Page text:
Investor sentiment can serve as a useful indicator of future market returns. In general, when investors are overly optimistic, returns are below average 12 months out. When investors are overly pessimistic, returns are above average 12 months out. This is one reason for the ole’ Warren Buffet adage: “Be fearful when others are greedy and greedy when others are fearful.” The latest and most famous application of this quote would have been in March 2020 during the depths of the Covid Crash. The S&P 500 had just fallen 35% in five weeks. Few could have imagined it at the time, but it was definitely wise to have been greedy at that time, (i.e. buy as much as you can), while everyone was very scared about the economy and stock market. While sentiment isn’t an end all be all for projecting future returns, it’s certainly something to be mindful of.
The Ned Davis Research crowd sentiment poll
There are many different ways to gauge investor sentiment, but one of our favorites is the Ned Davis Research Crowd Sentiment poll. This poll looks at a number of different categories, such as investor surveys and money movement in the market (are people piling into bullish or bearish funds, for instance). The poll then aggregates these data points into ratios and forms a composite index. We can see the latest results below:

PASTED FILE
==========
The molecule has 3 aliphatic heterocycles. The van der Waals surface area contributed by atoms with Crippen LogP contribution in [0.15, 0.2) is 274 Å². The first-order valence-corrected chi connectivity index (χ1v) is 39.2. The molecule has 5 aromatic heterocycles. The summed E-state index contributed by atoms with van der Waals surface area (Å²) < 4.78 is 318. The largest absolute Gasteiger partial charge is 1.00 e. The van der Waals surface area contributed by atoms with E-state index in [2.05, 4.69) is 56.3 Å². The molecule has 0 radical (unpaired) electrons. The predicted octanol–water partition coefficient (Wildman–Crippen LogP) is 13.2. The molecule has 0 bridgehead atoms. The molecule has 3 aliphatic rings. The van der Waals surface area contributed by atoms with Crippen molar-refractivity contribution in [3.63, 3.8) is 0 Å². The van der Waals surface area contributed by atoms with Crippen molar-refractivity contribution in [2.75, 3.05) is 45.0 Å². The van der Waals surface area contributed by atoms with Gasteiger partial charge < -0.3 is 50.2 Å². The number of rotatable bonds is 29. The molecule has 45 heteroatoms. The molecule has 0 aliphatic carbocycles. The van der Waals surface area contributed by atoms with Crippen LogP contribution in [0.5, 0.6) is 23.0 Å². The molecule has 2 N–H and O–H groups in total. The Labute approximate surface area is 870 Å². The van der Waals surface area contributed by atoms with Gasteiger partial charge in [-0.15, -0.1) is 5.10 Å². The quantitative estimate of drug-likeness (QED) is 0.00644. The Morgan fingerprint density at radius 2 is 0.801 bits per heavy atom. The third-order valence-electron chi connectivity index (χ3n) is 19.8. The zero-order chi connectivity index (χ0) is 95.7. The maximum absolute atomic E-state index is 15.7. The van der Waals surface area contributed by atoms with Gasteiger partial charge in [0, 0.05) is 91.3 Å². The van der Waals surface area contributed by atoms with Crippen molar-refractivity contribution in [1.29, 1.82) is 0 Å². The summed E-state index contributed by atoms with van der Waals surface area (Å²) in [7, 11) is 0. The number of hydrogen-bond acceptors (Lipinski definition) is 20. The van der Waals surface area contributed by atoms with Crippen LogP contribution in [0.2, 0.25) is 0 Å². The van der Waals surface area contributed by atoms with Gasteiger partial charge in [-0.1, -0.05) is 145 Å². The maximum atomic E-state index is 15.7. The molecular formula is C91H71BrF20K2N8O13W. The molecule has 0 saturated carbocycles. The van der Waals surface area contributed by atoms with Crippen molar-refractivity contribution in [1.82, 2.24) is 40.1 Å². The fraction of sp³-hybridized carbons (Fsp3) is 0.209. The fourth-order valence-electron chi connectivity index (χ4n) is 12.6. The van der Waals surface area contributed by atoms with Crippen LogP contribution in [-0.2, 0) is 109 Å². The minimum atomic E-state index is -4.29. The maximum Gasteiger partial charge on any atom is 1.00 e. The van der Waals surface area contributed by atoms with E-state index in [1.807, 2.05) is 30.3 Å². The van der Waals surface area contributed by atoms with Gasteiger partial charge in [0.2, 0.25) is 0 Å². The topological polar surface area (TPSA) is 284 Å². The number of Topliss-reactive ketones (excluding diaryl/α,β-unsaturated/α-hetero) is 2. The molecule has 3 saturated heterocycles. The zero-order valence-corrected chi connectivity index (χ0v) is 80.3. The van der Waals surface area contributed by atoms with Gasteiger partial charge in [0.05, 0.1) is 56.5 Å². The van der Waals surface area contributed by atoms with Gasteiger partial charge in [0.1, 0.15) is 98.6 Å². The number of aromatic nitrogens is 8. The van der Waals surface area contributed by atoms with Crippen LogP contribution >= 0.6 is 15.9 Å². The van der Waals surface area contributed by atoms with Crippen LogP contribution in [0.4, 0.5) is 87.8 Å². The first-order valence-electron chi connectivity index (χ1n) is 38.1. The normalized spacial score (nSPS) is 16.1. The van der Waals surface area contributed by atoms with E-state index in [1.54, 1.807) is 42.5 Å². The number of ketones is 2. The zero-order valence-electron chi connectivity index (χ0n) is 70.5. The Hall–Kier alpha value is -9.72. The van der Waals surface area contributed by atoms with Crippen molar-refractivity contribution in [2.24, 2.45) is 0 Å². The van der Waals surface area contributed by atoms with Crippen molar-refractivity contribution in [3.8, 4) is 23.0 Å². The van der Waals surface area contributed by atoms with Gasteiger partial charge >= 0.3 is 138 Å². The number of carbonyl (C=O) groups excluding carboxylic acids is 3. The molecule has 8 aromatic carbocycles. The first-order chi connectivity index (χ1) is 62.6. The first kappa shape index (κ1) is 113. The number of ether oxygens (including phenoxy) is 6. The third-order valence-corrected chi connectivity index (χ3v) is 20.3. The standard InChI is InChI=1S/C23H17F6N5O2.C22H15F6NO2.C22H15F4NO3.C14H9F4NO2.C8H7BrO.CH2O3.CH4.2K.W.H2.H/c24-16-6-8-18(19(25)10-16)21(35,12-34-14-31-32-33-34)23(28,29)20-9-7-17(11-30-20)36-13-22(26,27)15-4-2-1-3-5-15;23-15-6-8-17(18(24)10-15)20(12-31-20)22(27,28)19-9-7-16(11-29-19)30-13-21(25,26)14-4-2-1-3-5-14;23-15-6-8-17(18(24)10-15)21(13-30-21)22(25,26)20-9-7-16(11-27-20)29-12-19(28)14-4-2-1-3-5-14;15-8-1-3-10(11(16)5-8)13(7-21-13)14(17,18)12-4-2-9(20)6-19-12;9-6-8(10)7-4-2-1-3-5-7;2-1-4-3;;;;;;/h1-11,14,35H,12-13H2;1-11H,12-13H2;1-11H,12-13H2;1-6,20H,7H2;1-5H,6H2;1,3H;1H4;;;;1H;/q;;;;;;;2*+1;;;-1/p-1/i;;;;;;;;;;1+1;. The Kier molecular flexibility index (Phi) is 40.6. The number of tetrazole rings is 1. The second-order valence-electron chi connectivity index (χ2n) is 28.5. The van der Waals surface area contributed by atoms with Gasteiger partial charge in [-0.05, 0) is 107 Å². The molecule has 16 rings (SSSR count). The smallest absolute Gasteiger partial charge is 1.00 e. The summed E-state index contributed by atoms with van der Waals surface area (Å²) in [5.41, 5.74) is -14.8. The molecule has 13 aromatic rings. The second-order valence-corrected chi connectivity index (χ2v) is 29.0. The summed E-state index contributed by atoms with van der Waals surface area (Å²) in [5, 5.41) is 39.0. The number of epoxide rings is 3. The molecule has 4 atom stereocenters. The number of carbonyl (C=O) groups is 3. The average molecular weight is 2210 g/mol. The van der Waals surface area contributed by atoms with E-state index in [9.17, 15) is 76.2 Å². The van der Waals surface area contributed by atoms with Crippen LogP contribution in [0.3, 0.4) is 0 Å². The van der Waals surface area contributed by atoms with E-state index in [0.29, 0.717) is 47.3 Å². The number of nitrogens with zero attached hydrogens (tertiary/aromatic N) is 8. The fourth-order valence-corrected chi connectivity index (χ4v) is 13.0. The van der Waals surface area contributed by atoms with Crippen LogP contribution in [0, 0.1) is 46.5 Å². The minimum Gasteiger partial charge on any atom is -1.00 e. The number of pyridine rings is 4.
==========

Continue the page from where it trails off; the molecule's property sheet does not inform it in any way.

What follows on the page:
As you can see, the poll crashed to lows with the market as Covid unfolded and then spent much of 2020 in neutral territory. However, as 2021 progressed, this indicator of investor sentiment has moved into extreme optimism territory. More recently, it fell back into neutral. While not a perfect timing indicator (nothing is), prior “extreme optimism” readings in 2018 & 2020 did precede pullbacks of 14%, 19%, and 35% in the S&P 500, as shown below:
To reiterate though, these pullbacks didn’t occur the second the indicator crossed into extreme optimism territory. But the readings did a good job flagging potential bumps in the road that were soon to come.
What should we expect now?
The Ned Davis Research Crowd Sentiment poll recently crossed back under the extreme optimism level and is back in neutral territory. When this has happened in the past it has preceded some material weakness in the S&P 500 within the next 6-12 months. Importantly, none of that weakness stopped the market from continuing on a long-term trend overall.
By being aware of sentiment indicators like these, and the possible ramifications, it can be easier to stomach stock market volatility when it does show up. When we’re on the look out for potential volatility, it doesn’t catch us off guard, and we become less likely to make bad decisions in the face of that volatility.
All in all, understand that evaluating investor sentiment is just one way to try and build expectations for the market moving forward. The goal of our evaluation isn’t to make a call on the market. Rather, it’s to help us stay mentally prepared so that we aren’t surprised by what the market does next.